Simon Crosby, Co-founder and Chief Technology Officer of Bromium, spoke with me recently about his company and the technology it has developed. I was eager to hear what Simon had to say because I knew it would be interesting, clever and a different, and very useful, view of technology. I've spoken with him many times in the past when he was with XenSource and later with Citrix. As with Bromium, the Xen hypervisor is at the core of what Simon was presenting.
What Bromium has to say about its technology
Bromium is delivering truly revolutionary enterprise security solutions with both vSentry® and LAVA. vSentry uses Intel® CPU features for virtualization and security to automatically hardware-isolate each Windows task that accesses the Internet or untrusted documents. Its architecture guarantees that all advanced targeted attacks will be defeated and automatically discarded when the task is completed. In addition, LAVA automates live attack visualization and analysis — giving security analysts unparalleled insight into attacks when they occur.
Our innovative solutions — which include vSentry deployed at the endpoint and LAVA (Live Visualization and Attack Analysis) deployed in the security operations center (SOC) — are built around the Bromium Microvisor, which leverages virtualization hardware built into modern Intel-powered devices to instantly create hardware-isolated micro-VMs for each end user task.
Bromium products are designed to deal with the inescapable realities of vulnerable software and targeted, persistent attacks that trick users into executing malware that is impossible to detect or prevent using traditional tools. If an attack occurs within a hardware-isolated micro-VM, it automatically remains isolated from CPU, memory, storage, device access and network access. When the user task is terminated, any malware is automatically destroyed.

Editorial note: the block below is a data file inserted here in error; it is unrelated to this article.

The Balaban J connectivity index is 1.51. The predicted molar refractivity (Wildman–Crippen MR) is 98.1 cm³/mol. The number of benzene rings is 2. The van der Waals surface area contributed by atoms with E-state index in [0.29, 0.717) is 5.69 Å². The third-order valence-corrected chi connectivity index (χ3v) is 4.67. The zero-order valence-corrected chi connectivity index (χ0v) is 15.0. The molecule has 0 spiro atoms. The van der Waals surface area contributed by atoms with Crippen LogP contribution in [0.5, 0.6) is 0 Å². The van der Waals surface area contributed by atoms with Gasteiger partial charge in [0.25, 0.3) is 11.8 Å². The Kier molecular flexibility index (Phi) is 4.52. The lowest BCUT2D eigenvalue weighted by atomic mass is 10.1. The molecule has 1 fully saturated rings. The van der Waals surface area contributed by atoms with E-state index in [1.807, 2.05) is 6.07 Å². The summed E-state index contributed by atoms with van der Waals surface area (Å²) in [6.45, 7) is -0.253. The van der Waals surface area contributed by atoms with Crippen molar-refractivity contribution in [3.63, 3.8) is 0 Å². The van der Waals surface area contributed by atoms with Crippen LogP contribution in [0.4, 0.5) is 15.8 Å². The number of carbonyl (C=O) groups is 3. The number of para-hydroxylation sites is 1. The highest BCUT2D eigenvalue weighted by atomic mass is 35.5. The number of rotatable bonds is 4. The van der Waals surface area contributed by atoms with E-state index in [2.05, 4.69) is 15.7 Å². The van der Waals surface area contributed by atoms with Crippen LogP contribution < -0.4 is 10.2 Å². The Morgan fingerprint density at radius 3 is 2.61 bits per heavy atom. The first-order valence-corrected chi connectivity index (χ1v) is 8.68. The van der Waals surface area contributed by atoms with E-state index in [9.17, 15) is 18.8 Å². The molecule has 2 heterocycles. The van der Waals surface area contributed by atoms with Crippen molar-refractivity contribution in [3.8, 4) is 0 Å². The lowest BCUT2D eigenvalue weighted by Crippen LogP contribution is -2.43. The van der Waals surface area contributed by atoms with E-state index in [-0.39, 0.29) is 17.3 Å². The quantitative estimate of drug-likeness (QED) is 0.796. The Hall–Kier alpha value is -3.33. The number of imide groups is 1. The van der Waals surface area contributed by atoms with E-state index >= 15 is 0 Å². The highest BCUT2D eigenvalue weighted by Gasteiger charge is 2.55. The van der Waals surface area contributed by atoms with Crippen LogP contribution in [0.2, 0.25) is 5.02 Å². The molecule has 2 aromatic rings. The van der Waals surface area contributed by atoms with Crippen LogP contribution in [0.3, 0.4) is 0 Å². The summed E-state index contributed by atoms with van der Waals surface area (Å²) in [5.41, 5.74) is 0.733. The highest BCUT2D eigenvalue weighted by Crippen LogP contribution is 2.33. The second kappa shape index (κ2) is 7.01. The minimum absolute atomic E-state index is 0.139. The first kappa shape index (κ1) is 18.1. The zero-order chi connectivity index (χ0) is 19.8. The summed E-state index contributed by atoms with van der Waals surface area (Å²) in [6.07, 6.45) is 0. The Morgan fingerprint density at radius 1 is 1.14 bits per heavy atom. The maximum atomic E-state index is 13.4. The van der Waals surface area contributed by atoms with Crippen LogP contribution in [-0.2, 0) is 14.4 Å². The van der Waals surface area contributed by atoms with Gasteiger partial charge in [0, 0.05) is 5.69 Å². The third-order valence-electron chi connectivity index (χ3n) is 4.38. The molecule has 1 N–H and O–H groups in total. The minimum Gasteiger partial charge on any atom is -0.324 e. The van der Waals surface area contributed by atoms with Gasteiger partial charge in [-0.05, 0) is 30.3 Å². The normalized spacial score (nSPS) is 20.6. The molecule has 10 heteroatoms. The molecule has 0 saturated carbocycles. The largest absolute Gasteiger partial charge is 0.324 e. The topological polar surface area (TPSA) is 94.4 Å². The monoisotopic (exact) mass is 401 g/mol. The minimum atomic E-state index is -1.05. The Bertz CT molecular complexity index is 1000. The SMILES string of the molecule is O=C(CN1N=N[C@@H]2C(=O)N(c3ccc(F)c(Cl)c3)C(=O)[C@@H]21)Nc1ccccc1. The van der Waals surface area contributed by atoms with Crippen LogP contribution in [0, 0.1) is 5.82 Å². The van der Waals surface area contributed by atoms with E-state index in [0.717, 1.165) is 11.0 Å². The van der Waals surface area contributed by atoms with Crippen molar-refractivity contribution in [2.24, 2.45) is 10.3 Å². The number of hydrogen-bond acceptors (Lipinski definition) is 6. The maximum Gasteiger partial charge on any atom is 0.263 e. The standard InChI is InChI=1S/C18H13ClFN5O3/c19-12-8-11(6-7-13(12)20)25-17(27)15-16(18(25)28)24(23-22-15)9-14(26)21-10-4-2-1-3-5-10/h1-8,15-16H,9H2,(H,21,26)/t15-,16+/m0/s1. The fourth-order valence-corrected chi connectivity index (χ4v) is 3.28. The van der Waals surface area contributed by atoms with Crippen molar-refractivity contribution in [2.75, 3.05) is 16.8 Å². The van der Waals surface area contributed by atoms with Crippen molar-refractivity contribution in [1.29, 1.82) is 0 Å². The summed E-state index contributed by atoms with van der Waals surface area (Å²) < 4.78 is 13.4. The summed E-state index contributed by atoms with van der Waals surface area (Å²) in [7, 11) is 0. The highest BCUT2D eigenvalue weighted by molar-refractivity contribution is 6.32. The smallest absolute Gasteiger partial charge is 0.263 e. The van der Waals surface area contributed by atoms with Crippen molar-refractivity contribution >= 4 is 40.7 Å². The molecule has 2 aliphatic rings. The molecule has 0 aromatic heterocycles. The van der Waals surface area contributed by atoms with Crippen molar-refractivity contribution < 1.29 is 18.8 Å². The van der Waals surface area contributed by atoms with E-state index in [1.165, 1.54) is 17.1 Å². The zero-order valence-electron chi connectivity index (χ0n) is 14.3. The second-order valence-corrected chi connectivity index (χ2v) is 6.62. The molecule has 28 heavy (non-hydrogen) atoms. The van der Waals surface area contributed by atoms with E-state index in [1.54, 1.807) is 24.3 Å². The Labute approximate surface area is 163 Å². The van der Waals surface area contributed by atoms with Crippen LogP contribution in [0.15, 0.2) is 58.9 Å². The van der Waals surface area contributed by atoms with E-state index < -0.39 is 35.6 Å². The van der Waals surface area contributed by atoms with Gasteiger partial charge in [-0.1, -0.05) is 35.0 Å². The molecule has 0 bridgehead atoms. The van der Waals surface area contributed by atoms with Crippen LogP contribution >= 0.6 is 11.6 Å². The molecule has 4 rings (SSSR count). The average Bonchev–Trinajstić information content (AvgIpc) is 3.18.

Bromium has developed a very lightweight implementation of the Xen hypervisor, light enough that it can be used to create what the company calls "microenvironments." These micro virtual machines execute using Intel's latest hardware-based protection to protect Windows functions and processes.
Here's how Bromium visualizes this concept:
Functions are isolated into separate microenvironments that are strictly and meticulously controlled. Any attempts to insert malicious code, reach beyond allocated memory or execute unauthorized functions appear to work, but will not have an effect outside of its microenvironment. All attempts to violate guidelines are reported and analyzed.
As Simon was describing what Bromium's technology does, I was reminded of how ships are designed. Everything is in separate compartments. If one compartment is compromised, there is little to no impact on the rest of the ship.
Documents, presentations, spreadsheets, other external forms of content or executable images are marked as untrusted. Any use of these items is executed in an untrusted microenvironment. Untrusted applications may be executed and content can be viewed, edited and stored without fear that their use could compromise system security.
As with other conversations I've had with Simon, I was left thinking how simple this idea is and how wickedly difficult it would be to implement. I think that it is revolutionary and could change how organizations think about securing Windows desktops and servers. If security is a concern, I would recommend learning more about the company and what it is doing.